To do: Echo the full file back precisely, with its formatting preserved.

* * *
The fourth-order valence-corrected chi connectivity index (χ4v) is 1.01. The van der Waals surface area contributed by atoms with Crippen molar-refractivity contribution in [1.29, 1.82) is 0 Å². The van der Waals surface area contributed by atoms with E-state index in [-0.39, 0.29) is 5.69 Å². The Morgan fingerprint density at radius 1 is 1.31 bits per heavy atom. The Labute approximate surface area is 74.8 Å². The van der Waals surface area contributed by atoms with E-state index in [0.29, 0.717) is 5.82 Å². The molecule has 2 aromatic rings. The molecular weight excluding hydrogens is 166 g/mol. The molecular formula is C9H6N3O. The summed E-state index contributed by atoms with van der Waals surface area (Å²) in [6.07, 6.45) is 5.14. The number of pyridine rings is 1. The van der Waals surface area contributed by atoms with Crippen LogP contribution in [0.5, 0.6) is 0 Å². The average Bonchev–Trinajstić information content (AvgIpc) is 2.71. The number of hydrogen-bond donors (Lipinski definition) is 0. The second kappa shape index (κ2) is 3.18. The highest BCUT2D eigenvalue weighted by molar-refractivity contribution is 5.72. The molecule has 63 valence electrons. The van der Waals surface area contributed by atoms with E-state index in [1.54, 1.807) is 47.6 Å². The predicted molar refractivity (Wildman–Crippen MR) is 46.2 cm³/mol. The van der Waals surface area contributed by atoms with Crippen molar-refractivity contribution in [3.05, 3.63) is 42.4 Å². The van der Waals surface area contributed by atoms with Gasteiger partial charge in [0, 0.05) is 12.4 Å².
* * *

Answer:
The fourth-order valence-corrected chi connectivity index (χ4v) is 1.01. The van der Waals surface area contributed by atoms with Crippen molar-refractivity contribution in [1.29, 1.82) is 0 Å². The van der Waals surface area contributed by atoms with E-state index in [-0.39, 0.29) is 5.69 Å². The Morgan fingerprint density at radius 1 is 1.31 bits per heavy atom. The Labute approximate surface area is 74.8 Å². The van der Waals surface area contributed by atoms with E-state index in [0.29, 0.717) is 5.82 Å². The molecule has 2 aromatic rings. The molecular weight excluding hydrogens is 166 g/mol. The molecular formula is C9H6N3O. The summed E-state index contributed by atoms with van der Waals surface area (Å²) in [6.07, 6.45) is 5.14. The number of pyridine rings is 1. The van der Waals surface area contributed by atoms with Crippen LogP contribution in [0.5, 0.6) is 0 Å². The average Bonchev–Trinajstić information content (AvgIpc) is 2.71. The number of hydrogen-bond donors (Lipinski definition) is 0. The second kappa shape index (κ2) is 3.18. The highest BCUT2D eigenvalue weighted by molar-refractivity contribution is 5.72. The molecule has 63 valence electrons. The van der Waals surface area contributed by atoms with E-state index in [1.54, 1.807) is 47.6 Å². The predicted molar refractivity (Wildman–Crippen MR) is 46.2 cm³/mol. The van der Waals surface area contributed by atoms with Crippen molar-refractivity contribution in [3.05, 3.63) is 42.4 Å². The van der Waals surface area contributed by atoms with Gasteiger partial charge in [0, 0.05) is 12.4 Å².